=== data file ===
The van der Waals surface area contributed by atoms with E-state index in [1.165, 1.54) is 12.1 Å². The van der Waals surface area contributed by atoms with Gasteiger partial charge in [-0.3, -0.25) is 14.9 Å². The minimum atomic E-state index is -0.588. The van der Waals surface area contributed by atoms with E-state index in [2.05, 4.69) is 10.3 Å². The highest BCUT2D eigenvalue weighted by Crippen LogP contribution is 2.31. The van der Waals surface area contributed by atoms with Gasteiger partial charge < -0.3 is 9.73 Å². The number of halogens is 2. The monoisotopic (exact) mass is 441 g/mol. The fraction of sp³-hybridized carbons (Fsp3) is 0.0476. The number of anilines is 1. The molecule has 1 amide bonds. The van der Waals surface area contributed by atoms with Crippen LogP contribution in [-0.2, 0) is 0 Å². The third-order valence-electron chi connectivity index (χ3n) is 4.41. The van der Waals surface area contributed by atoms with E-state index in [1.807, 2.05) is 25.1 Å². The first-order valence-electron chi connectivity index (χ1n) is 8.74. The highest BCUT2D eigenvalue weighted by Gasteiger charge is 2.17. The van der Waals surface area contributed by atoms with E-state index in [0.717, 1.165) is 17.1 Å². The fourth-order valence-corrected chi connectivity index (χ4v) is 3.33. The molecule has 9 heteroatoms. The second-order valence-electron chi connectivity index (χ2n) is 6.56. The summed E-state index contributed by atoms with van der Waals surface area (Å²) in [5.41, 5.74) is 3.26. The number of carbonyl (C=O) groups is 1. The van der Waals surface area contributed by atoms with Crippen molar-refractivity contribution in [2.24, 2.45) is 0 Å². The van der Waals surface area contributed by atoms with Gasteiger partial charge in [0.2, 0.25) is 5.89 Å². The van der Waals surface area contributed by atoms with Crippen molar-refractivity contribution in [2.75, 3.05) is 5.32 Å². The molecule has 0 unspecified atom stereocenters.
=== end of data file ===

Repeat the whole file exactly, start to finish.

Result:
The van der Waals surface area contributed by atoms with E-state index in [1.165, 1.54) is 12.1 Å². The van der Waals surface area contributed by atoms with Gasteiger partial charge in [-0.3, -0.25) is 14.9 Å². The minimum atomic E-state index is -0.588. The van der Waals surface area contributed by atoms with E-state index in [2.05, 4.69) is 10.3 Å². The highest BCUT2D eigenvalue weighted by Crippen LogP contribution is 2.31. The van der Waals surface area contributed by atoms with Gasteiger partial charge < -0.3 is 9.73 Å². The number of halogens is 2. The monoisotopic (exact) mass is 441 g/mol. The fraction of sp³-hybridized carbons (Fsp3) is 0.0476. The number of anilines is 1. The molecule has 1 amide bonds. The van der Waals surface area contributed by atoms with Crippen LogP contribution in [-0.2, 0) is 0 Å². The third-order valence-electron chi connectivity index (χ3n) is 4.41. The van der Waals surface area contributed by atoms with E-state index in [1.807, 2.05) is 25.1 Å². The first-order valence-electron chi connectivity index (χ1n) is 8.74. The highest BCUT2D eigenvalue weighted by Gasteiger charge is 2.17. The van der Waals surface area contributed by atoms with E-state index in [0.717, 1.165) is 17.1 Å². The fourth-order valence-corrected chi connectivity index (χ4v) is 3.33. The molecule has 9 heteroatoms. The second-order valence-electron chi connectivity index (χ2n) is 6.56. The summed E-state index contributed by atoms with van der Waals surface area (Å²) in [5.41, 5.74) is 3.26. The number of carbonyl (C=O) groups is 1. The van der Waals surface area contributed by atoms with Crippen molar-refractivity contribution in [2.24, 2.45) is 0 Å². The van der Waals surface area contributed by atoms with Gasteiger partial charge in [0.2, 0.25) is 5.89 Å². The van der Waals surface area contributed by atoms with Crippen molar-refractivity contribution in [2.75, 3.05) is 5.32 Å². The molecule has 0 unspecified atom stereocenters.